Kung Pao Sweet Potatoes to Usher In the Lunar New Year
Start the Year of the Dragon off with a bang with something fiery and inspired.
“Kung Pao Sweet Potatoes” certainly isn’t traditional fare for the Lunar New Year, which starts on Saturday. But the dish certainly makes for an exciting and enticing new addition to the celebratory feast. Plus, it’s perfect for vegetarians, vegans, and anyone who enjoys twists on the classics.
This fun recipe is from “Veg-Table” (Chronicle Books, 2023), of which I received a review copy. It’s the newest cookbook by Los Angeles-based Nik Sharma, a former molecular biologist turned James Beard Award-winning, best-selling cookbook author, photographer, and recipe developer.
He brings his scientific background, precision for recipes, and love of big, bold flavors to bear on this collection of vegetable-focused recipes. It’s not a strictly vegetarian cookbook, but even when animal proteins are included, they play a more supporting rather than starring role.
The cookbook features more than 50 types of vegetables with recipes organized by plant family, including such temptations as “Kimchi Creamed Corn,” “Crispy Salmon with Green Curry Spinach,” “Cauliflower Bolognese,” and “Carrot, Apple, and Harissa Soup.”
If you’re already a fan of Kung Pao chicken, then this sweet potato version is sure to seduce you. It has the numbing quality of Sichuan pepper and the heat of dried chillies that plays so nicely against the sweetness of the starchy tubers.
The diced sweet potatoes get sauced with a mixture of Shaoxing wine, soy sauce, sesame oil, black vinegar, sugar, and those prickly ground Sichuan peppercorns, and stir-fried with a dozen dried chilli de arbol, garlic, ginger, scallions, and roasted peanuts.
You get the delightful softness of the potatoes against the crunch of peanuts, along with a whole lot of sweet, spicy, and savory deliciousness.
With plain steamed rice, it’s a total comfort take on supper. Or make it part of a family-style feast alongside dishes of stir-fried green veggies and a whole fish or chicken.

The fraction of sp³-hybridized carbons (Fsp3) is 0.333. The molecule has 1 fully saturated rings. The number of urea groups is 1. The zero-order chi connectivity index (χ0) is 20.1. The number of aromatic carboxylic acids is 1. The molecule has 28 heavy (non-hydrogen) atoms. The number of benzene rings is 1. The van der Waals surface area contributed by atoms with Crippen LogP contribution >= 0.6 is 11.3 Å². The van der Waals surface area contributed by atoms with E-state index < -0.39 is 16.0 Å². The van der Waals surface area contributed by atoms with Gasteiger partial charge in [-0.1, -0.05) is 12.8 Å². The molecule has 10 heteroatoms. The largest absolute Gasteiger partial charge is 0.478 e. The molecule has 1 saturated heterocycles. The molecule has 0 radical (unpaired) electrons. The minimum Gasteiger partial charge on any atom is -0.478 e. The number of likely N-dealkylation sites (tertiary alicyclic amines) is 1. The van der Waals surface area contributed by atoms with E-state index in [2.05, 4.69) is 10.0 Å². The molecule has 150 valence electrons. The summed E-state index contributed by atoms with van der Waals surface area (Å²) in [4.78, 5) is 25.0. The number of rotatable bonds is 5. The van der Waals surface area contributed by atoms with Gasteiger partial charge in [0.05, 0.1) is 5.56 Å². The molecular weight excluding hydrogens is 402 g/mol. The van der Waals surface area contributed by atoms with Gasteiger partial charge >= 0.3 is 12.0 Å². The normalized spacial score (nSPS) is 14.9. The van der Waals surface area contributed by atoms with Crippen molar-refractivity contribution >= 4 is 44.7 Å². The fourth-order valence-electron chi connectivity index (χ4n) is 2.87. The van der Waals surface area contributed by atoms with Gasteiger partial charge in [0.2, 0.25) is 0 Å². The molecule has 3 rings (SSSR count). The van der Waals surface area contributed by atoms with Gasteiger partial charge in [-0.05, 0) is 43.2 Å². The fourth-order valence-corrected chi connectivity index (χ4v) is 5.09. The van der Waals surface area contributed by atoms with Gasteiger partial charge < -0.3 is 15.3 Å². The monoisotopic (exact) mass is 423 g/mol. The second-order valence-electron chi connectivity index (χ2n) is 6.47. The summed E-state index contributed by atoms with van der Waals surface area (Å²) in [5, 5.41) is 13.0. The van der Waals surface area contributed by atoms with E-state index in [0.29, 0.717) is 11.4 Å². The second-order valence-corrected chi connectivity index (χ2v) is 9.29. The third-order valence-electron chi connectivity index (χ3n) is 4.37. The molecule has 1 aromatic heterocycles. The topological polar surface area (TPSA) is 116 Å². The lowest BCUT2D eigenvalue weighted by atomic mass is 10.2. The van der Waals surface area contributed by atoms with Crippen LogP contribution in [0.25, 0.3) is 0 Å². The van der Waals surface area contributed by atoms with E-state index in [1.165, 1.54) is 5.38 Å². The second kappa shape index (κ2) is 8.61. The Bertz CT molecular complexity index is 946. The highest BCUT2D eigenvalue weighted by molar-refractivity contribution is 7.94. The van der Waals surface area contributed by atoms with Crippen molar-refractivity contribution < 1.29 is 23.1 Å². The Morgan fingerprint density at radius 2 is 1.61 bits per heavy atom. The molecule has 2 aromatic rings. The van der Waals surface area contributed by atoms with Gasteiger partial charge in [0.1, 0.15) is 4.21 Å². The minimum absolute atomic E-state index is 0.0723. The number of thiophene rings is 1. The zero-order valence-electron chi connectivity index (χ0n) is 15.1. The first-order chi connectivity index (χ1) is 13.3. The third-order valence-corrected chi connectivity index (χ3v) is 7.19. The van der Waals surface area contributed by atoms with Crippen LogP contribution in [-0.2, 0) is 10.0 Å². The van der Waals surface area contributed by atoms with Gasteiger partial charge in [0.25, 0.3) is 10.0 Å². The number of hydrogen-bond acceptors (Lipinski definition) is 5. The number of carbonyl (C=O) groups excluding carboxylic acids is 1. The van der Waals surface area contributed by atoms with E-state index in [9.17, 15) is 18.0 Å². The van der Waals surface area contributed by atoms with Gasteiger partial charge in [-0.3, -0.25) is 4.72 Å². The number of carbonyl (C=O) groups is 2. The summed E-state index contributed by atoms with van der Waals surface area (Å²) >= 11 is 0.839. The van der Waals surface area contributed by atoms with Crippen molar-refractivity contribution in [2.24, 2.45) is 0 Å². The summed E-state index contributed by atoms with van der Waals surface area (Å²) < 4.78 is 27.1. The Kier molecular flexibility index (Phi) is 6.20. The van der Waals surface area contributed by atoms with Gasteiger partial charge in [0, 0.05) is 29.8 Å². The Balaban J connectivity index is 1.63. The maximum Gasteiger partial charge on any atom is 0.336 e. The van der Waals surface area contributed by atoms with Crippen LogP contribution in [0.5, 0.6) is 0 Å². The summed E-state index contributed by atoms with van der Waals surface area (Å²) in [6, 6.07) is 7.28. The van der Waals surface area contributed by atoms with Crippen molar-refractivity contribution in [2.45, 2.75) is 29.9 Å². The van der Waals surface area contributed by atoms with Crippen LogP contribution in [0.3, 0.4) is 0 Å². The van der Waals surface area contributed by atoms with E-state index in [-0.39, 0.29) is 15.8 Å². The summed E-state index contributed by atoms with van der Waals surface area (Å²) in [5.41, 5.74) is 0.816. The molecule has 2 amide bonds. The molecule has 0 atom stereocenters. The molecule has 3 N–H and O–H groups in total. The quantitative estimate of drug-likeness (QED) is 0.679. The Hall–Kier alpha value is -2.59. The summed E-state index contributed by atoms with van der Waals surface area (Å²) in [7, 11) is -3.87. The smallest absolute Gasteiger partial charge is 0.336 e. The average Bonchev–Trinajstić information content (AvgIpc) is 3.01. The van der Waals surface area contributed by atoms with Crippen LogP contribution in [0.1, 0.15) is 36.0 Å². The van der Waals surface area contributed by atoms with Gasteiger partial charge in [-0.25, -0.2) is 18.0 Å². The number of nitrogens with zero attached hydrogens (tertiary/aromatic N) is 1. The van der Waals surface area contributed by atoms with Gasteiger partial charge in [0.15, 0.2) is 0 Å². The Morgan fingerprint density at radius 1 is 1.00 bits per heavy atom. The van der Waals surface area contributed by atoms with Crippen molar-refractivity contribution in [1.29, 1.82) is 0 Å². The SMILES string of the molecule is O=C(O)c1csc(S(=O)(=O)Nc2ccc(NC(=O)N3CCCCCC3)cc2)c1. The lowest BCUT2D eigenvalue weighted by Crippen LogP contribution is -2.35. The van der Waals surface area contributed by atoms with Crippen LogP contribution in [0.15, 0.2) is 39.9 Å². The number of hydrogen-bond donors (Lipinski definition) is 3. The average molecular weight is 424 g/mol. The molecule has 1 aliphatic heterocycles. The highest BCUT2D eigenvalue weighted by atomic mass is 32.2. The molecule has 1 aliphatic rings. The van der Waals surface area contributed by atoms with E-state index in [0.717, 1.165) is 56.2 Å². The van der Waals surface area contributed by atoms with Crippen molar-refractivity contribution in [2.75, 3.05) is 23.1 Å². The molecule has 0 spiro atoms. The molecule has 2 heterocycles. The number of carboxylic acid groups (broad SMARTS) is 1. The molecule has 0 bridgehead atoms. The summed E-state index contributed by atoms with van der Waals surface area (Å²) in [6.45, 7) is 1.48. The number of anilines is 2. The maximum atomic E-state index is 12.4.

The recipes in this book are not written in the usual format with a separate column of ingredients with their amounts, followed by directions on what to do with them. Instead, the ingredients and directions are written together within the recipe. Whether you love this or hate this depends on your personal preference. I’ve kept the format below to keep to the spirit of the book.
Kung Pao Sweet Potatoes
(Makes 4 servings)
In a wok or large skillet over high heat, warm 2 tablespoons neutral oil with a high smoke point such as grapeseed. When the oil begins to shimmer, add 1 1/2 pounds orange-fleshed sweet potatoes, peeled and diced into 1/4-inch cubes, and stir-fry until golden brown and tender, 7 to 9 minutes. Lower the heat if they start to turn too dark. Season with fine sea salt and 1/4 teaspoon ground black pepper. Transfer the sweet potatoes with a slotted spoon to a large plate or bowl.
In a small bowl, whisk together 1/4 cup Shaoxing wine or dry sherry, 1 tablespoon low-sodium soy sauce, 2 teaspoons toasted sesame oil, 1 teaspoon Chinese black vinegar, 1 teaspoon cornstarch, 1 teaspoon ground Sichuan peppercorns, and 1/4 teaspoon sugar to form a smooth sauce.
Wipe out the wok or skillet and heat 2 tablespoons neutral oil with a high smoke point such as grapeseed over high heat. When the oil begins to shimmer, add 10 to 12 whole dried red chillies such as chilli de arbol, stems and seeds removed and discarded, cut into 1/2-inch pieces, and stir-fry for 15 to 30 seconds, until fragrant and the chillies turn bright red and start to expand. Add 2 garlic cloves, thinly sliced, and 2-inch piece fresh ginger, peeled and cut lengthwise into thin slices, and stir-fry for 30 seconds, until fragrant.
Return the sweet potatoes to the wok. Drizzle the sauce over sweet potatoes and stir-fry until it thickens and the sweet potatoes are completely coated, 30 seconds. Add 1/2 cup roasted unsalted whole peanuts and 4 scallions, both white and green parts, cut into 1/2-inch long pieces, and stir for 1 minute. Remove from the heat, taste, and season with fine sea salt. Transfer to a serving bowl and serve immediately. Leftovers can be stored in an airtight container in the refrigerator for up to 3 days.
From “Veg-Table” by Nik Sharma
Plus: Kung Pao Cauliflower
More Nik Sharma Recipes to Enjoy: Beef Chilli Fry with Pancetta
And: Roast Leg of Lamb
Plus More Lunar New Year Treats: Mama Chang’s Hot & Sour Soup
And: Almond Cookies